Washington: Researchers have said that gardening can not only enhance home and community landscapes and provide low-cost food sources, the level of physical activity required also offers a multitude of health benefits to young adults.
Studies have confirmed that engaging in gardening can lower cholesterol and blood pressure, and increase psychological well-being.
Researchers from Konkuk University and Hongik University in Seoul, South Korea, published a study in HortTechnology that evaluated the intensity of gardening activities for adults in their 20s.
Study's lead author Ki-Cheol Son said that the exercise intensity of physical activity may differ between age groups and fitness levels, and there was not enough data on the metabolic equivalents of gardening tasks in different age groups to develop a garden exercise program for maintaining or improving health conditions.
Fifteen university students in their 20s participated in the study in South Korea. Each subject performed 10 common gardening tasks in a high tunnel and in a nearby grassy area with a vegetable garden and weeds.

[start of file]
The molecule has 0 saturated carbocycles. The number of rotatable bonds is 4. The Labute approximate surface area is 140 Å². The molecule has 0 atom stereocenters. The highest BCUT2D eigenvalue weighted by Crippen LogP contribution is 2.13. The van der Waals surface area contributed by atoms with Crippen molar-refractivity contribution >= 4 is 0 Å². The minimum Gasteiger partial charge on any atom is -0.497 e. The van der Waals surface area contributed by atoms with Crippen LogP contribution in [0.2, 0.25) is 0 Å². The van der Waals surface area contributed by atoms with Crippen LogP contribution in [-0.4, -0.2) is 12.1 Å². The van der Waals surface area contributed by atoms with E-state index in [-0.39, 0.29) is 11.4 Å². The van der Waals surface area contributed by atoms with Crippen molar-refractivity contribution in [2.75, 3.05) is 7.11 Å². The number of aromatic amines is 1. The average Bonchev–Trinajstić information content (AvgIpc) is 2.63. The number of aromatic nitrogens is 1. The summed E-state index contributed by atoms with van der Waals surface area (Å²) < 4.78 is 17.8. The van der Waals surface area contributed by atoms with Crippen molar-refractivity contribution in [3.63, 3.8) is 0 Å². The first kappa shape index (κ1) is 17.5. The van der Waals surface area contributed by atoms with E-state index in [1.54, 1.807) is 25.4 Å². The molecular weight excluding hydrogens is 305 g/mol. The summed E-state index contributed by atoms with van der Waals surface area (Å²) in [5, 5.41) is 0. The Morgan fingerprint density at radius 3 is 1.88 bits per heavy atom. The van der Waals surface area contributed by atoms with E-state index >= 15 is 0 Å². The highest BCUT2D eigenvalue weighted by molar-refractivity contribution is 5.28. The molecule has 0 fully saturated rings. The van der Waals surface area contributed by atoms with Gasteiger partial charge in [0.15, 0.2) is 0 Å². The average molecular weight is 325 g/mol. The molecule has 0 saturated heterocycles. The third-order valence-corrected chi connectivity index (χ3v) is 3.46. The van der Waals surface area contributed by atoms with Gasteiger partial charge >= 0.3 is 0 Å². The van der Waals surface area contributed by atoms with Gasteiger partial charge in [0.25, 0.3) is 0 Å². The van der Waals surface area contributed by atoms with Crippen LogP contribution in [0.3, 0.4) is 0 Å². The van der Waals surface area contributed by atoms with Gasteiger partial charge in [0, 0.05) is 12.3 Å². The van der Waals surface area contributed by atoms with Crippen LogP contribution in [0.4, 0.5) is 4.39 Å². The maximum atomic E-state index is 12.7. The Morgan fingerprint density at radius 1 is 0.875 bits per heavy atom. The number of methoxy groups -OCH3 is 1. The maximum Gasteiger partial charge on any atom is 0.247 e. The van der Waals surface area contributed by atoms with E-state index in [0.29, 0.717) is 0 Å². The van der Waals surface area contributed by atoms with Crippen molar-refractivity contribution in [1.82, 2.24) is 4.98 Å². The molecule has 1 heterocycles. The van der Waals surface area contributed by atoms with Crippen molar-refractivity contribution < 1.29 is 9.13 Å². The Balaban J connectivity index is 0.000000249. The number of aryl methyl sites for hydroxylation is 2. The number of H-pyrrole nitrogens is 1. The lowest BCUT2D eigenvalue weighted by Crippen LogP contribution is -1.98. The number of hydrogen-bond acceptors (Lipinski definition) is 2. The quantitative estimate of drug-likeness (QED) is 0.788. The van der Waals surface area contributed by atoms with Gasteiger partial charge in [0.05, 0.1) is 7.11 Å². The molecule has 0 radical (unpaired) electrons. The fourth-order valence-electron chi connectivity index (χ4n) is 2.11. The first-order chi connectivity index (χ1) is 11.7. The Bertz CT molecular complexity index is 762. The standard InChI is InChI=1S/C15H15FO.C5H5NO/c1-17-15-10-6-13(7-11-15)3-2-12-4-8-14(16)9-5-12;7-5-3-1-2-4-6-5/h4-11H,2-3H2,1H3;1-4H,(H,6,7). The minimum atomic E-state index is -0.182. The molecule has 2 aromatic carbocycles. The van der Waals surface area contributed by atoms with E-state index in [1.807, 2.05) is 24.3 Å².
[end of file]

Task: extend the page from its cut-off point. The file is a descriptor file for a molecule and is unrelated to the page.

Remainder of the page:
The subjects visited the garden plot twice and performed five gardening tasks during each visit; each task lasted for 5 minutes and was followed by a 5-minute rest. Subject wore a portable telemetric calorimeter and respired into the facemask during the gardening tasks and resting periods so researchers could measure their oxygen uptake.
The subjects also wore a heart rate monitor to record heart rate data during the gardening tasks and resting periods via radiotelemetry.
The research team evaluated the data and determined that all 10 gardening tasks were "moderate- to high-intensity" physical activities for the research subjects. Planting transplants, mixing growing medium, watering, harvesting, sowing, hoeing, mulching, raking, and weeding were all classified as "moderate intensity", while digging was a found to be a "high-intensity" activity and was the most intense task in study.